The immigration laws provide that an unlimited number of minor children of U.S. citizens can receive permanent resident visas in a year. However, only a limited number of green cards are available for the adult children of citizens. If a U.S. citizen parent petitions for a green card for a child before the child turns 21, but the INS doesn’t process the adjustment of status application until after the child turns 21, the family is out of luck. The child goes to the end of a long waiting list. The Child Status Protection Act provides that a child remains eligible for immediate relative status as long as an immigrant visa petition was filed for him or her before turning 21.
The new law also applies to employment-based immigration. For example, when an employer submits an application for an alien labor certification on behalf of a foreign-born employee, what happens if one or more of his children turn 21 years of age prior to becoming a permanent resident? The rules in this situation are quite complex. Let’s assume that the child is 19 when the labor certification is filed, but a few months short of 21 when it is approved. The employer submits an I-140 visa petition for the father as soon as the labor certification is approved. However, six months later, when the I-140 is approved, the child is over 21 years of age. Under prior law, the child would be out of luck since he has “aged-out”. Under the new law, the child’s age would be fixed as of the time that a visa number became available, the same date that the I-140 was approved. However, the new law also provides that the child’s age be reduced by the amount of time that the INS took to approve the I-140, in this example, six months. This would freeze the child’s “immigration age” at 20, still young enough to file an application for adjustment of status (I-485) together with his parents. The time for the child to submit form I-485 is limited to one year in such situations.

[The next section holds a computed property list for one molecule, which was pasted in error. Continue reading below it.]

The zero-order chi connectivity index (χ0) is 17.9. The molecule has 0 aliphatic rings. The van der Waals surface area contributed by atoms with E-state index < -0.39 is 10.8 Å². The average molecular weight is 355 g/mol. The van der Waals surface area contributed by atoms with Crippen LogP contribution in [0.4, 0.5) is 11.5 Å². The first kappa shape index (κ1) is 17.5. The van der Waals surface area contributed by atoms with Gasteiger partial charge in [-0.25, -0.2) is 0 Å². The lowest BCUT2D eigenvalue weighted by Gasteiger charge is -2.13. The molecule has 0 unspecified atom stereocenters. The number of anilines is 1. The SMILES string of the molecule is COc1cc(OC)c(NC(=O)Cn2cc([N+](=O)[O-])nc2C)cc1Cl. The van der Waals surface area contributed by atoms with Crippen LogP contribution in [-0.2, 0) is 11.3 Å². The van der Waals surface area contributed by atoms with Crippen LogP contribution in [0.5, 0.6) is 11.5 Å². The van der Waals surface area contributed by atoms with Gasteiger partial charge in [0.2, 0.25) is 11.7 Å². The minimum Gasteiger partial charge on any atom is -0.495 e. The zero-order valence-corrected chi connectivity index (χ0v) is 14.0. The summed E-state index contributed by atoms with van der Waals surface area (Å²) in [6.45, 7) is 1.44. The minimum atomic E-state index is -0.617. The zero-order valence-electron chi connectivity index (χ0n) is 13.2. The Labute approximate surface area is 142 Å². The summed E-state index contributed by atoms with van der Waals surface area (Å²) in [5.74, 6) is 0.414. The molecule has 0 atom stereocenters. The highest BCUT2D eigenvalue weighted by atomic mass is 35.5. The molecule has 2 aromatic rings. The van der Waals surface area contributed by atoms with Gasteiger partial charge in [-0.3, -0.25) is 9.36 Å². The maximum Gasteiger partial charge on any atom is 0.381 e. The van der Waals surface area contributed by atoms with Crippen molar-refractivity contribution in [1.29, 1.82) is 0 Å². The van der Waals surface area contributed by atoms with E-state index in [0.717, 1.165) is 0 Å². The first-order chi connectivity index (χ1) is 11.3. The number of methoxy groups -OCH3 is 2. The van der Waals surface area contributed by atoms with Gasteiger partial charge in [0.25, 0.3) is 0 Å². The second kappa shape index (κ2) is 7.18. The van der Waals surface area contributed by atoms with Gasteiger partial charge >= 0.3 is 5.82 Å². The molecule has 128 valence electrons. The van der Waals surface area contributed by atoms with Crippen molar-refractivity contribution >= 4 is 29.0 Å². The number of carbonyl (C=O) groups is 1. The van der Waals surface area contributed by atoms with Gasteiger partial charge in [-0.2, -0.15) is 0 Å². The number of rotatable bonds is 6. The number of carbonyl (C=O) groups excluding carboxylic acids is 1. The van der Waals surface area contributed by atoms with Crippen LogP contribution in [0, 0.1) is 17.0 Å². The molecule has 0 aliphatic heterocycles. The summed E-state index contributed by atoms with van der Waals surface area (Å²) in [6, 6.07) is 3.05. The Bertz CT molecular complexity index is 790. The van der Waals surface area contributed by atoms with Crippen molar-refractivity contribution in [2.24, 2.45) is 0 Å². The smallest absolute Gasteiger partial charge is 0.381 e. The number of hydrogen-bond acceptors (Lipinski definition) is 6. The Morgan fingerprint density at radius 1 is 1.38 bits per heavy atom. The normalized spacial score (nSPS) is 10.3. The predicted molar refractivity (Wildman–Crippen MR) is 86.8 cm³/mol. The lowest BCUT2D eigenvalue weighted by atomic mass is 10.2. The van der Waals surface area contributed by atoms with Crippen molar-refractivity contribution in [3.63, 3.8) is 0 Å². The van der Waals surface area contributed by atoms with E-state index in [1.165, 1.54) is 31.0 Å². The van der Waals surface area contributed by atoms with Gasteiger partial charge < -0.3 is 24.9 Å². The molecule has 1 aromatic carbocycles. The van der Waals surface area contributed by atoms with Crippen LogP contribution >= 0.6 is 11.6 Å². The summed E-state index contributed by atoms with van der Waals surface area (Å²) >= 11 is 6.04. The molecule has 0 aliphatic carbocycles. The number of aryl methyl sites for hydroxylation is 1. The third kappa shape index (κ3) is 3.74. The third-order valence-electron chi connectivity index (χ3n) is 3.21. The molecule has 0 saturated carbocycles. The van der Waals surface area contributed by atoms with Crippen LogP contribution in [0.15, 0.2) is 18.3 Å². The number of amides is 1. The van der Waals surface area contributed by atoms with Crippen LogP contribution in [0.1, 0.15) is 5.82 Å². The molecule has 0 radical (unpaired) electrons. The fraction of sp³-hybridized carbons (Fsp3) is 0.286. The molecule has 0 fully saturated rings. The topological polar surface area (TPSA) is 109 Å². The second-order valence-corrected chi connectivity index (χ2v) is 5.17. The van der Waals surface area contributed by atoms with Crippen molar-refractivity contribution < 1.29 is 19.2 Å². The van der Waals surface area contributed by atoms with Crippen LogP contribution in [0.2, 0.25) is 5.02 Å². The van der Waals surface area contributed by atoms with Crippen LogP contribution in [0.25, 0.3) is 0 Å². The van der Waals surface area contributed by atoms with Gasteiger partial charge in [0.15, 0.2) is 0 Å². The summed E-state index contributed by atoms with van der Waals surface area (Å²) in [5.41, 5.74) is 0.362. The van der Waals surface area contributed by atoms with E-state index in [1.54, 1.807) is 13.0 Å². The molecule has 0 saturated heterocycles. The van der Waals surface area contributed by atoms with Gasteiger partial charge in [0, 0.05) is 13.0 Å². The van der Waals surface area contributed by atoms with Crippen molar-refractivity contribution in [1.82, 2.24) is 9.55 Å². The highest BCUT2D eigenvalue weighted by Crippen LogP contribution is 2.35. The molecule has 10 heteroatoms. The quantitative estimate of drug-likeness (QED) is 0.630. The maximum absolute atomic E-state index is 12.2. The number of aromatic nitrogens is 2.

The new law fixes a variety of “age-out” issues including one that uniquely affects persons born in the Philippines. The quota for unmarried sons and daughters of permanent residents (family 2B category) is backlogged to 1993. Often, the petitioning parent becomes a naturalized citizen during the waiting period thinking that this will speed up the petition. Too late, the parent learns that this has the opposite effect. His naturalization automatically converts the petitions to the family 1st preference category, which increases the backlog by many years. The new law allows the sons and daughters to notify the government that they do not wish to have their petitions converted from F2B to F1. It also allows them to revoke the automatic conversion of petitions which were converted before the enactment of the new law.